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Matthew 17:24-27 meaning...

This passage recounts an incident where those who collected the temple tax approached Peter, questioning whether Jesus paid the required didrachma. Jesus uses this opportunity to teach a valuable lesson about freedom from the temple tax and the miraculous provision of the required payment. 

  • The Temple Tax Question

As Jesus and his disciples arrive in Capernaum, those responsible for collecting the didrachma, a temple tax, approach Peter with a question about whether Jesus pays this tax. It's important to note that this tax was an annual contribution for the upkeep of the temple.

Peter's Affirmation: Peter responds affirmatively to the question, indicating that Jesus indeed pays the temple tax.

  • Jesus' Teachable Moment

Jesus, perceiving the situation, initiates a teachable moment with Peter:

Kings and Their Subjects: Jesus raises a rhetorical question, asking Peter about the practice of kings collecting toll or tribute. The answer lies in the fact that kings typically collect from strangers rather than their own children.

Exemption of the Children: Jesus draws a parallel, asserting that the children (referring to himself and his disciples) are exempt from the temple tax. This claim emphasizes a unique relationship with the temple, implying a sense of ownership and familial connection.

  • Miraculous Provision and Obedience

To demonstrate both divine provision and the importance of obedience, Jesus provides specific instructions to Peter:

Fishing Miracle: Jesus instructs Peter to go to the sea, cast a hook, and take the first fish that comes up. This seemingly mundane task is accompanied by a miraculous provision—a stater coin will be found in the mouth of the fish.

Payment for Jesus and Peter: Jesus instructs Peter to use the coin found in the fish's mouth to pay the temple tax for both of them, underscoring the divine intervention in meeting their financial obligation.

Relevance for Believers Today

While the temple tax context is specific to the biblical narrative, there are broader principles and lessons for believers today:

Divine Provision: The passage underscores the concept of divine provision, highlighting that God can provide in unexpected and miraculous ways. Believers are encouraged to trust in God's provision even when facing financial or material challenges.

Understanding Freedom: The idea of exemption from the temple tax serves as a metaphor for the freedom believers have in Christ. It emphasizes a unique relationship with God that goes beyond ritualistic obligations.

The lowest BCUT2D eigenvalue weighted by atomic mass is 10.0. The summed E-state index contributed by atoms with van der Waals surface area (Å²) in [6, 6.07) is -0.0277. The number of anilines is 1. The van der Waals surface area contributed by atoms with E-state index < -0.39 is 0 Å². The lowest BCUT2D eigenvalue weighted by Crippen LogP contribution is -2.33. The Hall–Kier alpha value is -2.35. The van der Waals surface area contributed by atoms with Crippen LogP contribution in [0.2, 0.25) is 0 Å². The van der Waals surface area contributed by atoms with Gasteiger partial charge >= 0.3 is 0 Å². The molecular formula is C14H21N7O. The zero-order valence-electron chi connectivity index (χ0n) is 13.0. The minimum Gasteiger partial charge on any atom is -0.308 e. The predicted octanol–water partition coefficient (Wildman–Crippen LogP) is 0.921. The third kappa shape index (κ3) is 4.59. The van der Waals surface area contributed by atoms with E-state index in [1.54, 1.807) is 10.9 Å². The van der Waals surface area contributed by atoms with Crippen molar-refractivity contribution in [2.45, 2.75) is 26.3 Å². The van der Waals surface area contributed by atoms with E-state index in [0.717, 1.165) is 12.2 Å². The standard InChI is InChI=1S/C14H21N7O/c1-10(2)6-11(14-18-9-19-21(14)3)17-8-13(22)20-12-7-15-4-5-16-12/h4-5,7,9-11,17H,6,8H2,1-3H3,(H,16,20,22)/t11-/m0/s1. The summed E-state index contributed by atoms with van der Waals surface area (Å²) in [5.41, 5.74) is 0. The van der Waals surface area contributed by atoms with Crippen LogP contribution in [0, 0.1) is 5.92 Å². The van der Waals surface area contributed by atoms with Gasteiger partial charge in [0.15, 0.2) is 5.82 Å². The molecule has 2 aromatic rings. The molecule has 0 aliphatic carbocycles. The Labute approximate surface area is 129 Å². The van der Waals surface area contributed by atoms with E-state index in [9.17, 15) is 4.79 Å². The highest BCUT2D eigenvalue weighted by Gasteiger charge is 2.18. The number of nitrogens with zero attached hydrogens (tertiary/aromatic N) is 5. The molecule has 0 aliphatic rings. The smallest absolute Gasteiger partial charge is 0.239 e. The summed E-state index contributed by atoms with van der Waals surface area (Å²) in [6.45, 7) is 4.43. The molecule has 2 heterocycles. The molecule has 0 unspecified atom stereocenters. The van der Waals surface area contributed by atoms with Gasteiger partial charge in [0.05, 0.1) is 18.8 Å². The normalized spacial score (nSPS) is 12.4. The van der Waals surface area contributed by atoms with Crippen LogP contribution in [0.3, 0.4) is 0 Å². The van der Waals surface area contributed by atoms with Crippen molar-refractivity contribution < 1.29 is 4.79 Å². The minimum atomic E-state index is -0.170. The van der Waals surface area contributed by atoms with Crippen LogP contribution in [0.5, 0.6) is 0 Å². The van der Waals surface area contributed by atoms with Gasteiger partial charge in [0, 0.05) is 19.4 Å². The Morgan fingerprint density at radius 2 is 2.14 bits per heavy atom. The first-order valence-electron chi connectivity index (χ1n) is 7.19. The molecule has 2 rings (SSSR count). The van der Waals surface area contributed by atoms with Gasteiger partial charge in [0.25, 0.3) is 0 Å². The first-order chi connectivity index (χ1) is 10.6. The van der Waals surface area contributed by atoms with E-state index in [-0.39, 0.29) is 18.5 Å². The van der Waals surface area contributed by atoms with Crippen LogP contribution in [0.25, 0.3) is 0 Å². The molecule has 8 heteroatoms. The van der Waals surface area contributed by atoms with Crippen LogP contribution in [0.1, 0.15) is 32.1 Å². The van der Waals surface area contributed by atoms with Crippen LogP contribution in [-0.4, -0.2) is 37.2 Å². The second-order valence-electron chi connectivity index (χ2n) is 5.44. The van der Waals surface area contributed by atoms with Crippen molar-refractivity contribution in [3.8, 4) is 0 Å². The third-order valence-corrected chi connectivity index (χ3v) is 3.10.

Obedience in Specific Instructions: Jesus' specific instructions to Peter demonstrate the importance of obedience, even in seemingly ordinary tasks. Believers are reminded that obedience to God's guidance can lead to extraordinary outcomes.


Philippians 4:19: "And my God will supply every need of yours according to his riches in glory in Christ Jesus." This verse echoes the theme of divine provision for the needs of believers.

Matthew 6:33: "But seek first the kingdom of God and his righteousness, and all these things will be added to you." Jesus teaches about prioritizing the kingdom of God, emphasizing divine provision.

Conclusion: Matthew 17:24-27 captures a unique episode in Jesus' ministry, combining a practical lesson about the temple tax with a demonstration of divine provision. The passage encourages us to trust in God's provision, understand our freedom in Christ, and prioritize obedience to specific instructions from God. As contemporary readers engage with this passage, it prompts reflection on the nature of God's provision and the call to obedience in various aspects of life.

Matthew 17:24-27. When they had come to Capernaum, those who collected the didrachma coins came to Peter, and said, “Doesn’t your teacher pay the didrachma?” He said, “Yes.” When he came into the house, Jesus anticipated him, saying, “What do you think, Simon? From whom do the kings of the earth receive toll or tribute? From their children, or from strangers?” Peter said to him, “From strangers.” Jesus said to him, “Therefore the children are exempt. But, lest we cause them to stumble, go to the sea, cast a hook, and take up the first fish that comes up. When you have opened its mouth, you will find a stater coin. Take that, and give it to them for me and you.”


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